Made in China


W.J. Astore

Is it a good idea to get in a trade war with China when they make all our stuff?

I thought of that again this morning as I looked at the outfit I’m wearing.  LL Bean shorts?  Made in China.  Frye boat shoes?  Made in China.  Polo shirt made from organic cotton?  Made in China.  Brooks running shoes that I put on for my stretching routine?  Made in China.  My underwear?  Made in Thailand.  Aha!  So not everything comes from China.  I also note my Citizen Eco-Drive watch has a Japanese movement, but it’s unclear where final assembly took place.  Any chance it might also be in China?

I just want to state the obvious here: I’m a thoroughgoing Asian man, representing China, Thailand, and Japan.  Even when I don my most American-sounding brands like “True Grit,” they are most often made in China.

So, while it’s nice to hear that President Trump is calling a temporary trade and tariff truce with China, I have to say the Chinese already own us, and in more ways than one, since they also own trillions of our national debt.  Meanwhile, Trump’s “tough” tactic of raising tariffs to “punish” the Chinese just passes higher costs to American consumers, so who’s really being punished?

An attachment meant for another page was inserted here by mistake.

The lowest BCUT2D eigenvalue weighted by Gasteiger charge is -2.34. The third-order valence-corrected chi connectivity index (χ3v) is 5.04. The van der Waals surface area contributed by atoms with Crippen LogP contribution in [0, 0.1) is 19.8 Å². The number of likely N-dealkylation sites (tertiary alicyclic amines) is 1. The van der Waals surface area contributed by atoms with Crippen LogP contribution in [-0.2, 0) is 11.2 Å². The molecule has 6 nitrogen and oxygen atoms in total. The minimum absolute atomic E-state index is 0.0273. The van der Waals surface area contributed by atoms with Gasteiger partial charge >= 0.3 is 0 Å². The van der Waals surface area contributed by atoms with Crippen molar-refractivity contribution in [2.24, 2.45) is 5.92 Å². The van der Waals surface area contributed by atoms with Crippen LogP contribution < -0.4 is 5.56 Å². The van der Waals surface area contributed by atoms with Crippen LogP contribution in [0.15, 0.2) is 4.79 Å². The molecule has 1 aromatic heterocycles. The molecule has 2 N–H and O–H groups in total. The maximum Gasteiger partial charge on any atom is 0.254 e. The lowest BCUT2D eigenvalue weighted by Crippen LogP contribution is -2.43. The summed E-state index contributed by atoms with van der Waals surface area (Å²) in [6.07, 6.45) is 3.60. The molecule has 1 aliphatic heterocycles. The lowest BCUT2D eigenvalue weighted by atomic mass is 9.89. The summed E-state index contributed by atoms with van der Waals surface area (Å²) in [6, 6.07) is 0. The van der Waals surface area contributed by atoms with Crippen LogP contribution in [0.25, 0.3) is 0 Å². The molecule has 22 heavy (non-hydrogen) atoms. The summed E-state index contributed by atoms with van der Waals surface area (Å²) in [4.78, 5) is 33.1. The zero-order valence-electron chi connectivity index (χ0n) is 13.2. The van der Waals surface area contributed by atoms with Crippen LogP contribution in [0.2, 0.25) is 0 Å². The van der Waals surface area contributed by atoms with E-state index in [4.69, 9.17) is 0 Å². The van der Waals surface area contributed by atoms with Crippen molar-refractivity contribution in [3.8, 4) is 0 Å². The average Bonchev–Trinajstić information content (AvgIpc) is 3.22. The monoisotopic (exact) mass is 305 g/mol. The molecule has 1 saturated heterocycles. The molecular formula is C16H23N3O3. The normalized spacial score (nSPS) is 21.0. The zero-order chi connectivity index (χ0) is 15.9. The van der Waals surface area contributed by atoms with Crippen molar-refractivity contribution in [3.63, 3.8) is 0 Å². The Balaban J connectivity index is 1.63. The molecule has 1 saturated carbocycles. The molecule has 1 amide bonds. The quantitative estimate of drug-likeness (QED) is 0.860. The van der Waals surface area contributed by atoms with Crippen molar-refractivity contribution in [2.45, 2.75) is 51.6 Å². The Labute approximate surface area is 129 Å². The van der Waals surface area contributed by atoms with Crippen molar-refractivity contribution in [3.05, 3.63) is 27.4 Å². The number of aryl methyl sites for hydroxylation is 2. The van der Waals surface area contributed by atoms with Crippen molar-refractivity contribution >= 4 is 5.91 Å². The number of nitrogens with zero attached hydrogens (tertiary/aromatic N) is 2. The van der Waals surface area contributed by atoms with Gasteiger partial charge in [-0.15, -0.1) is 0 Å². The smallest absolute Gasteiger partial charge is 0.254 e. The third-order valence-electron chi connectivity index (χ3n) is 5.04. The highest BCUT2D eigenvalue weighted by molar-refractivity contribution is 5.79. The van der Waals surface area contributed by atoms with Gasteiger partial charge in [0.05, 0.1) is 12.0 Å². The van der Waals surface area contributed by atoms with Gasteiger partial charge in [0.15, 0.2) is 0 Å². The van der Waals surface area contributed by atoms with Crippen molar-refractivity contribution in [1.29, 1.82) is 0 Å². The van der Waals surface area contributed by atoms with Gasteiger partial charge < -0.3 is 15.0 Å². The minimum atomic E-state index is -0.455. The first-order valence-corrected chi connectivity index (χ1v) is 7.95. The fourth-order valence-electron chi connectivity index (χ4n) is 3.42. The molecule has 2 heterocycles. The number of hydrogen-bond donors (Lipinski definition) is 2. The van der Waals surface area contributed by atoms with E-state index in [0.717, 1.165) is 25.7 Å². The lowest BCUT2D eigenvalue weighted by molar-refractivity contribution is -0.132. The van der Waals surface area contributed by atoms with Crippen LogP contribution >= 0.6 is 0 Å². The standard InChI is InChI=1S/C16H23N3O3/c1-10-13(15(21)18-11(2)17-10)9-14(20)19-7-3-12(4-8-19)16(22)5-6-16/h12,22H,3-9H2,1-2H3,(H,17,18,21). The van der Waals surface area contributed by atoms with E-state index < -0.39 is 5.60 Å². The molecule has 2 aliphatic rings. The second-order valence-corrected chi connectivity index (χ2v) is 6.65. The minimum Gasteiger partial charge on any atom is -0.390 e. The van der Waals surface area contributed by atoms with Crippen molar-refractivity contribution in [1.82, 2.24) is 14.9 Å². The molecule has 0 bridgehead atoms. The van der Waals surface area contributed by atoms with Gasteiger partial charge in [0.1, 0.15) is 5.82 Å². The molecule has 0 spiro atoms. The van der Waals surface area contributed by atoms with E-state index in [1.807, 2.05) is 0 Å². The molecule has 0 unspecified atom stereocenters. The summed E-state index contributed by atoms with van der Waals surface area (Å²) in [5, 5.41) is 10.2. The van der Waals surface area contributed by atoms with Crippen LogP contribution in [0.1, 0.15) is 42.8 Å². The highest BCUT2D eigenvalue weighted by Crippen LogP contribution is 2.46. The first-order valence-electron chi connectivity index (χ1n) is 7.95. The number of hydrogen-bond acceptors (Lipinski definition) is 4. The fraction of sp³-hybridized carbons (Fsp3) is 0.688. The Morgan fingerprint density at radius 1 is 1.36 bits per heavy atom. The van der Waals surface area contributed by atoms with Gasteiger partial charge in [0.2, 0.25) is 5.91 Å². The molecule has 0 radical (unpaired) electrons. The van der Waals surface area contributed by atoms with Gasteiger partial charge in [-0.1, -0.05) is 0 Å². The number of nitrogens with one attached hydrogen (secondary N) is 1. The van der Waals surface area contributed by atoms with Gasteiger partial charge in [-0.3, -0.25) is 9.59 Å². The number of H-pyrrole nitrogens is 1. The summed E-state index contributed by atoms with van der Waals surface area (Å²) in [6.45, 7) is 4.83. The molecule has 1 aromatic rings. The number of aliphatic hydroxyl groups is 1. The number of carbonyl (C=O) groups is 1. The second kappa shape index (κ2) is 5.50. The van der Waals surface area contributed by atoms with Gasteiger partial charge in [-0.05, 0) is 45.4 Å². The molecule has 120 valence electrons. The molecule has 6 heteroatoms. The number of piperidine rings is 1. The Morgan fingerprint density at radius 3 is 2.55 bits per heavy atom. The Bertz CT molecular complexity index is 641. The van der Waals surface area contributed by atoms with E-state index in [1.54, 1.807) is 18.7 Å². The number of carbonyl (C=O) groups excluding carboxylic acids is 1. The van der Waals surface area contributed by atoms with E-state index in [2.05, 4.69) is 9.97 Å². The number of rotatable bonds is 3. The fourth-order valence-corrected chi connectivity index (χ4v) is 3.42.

Sadly, as I’ve said before, the only American products I routinely hear about in the news as major money-making exports are weapons of war.  Bombs, missiles, guns, warplanes, and the like.  America used to be the world’s merchant for all kinds of products; now we’re better known as the world’s leading merchant of death.  We’re not the “arsenal of democracy,” as we were in World War II.  Now we’re just an arsenal.

Isn’t it time we converted our forever war economy into one that produces products that we can wear and enjoy in everyday life?

Or am I forever fated to be a statement of Asian sartorial excellence?

11 thoughts on “Made in China

  1. ‘Made in China’ in pre-election times reminds me of a little gem I picked up when visiting friends in NY in September 2016. I tiny metal box with NATIONAL EMBARRASSMINTS produced by the ‘Unemployed Philosophers Guild’. MINTS MADE IN USA, TIN BUILT IN CHINA (PAID FOR BY MEXICO). I see they’re back (in addition a new T. (im)peach flavoured one) so don’t miss it : What’s more, you’ll be funding worthwhile projects :- ).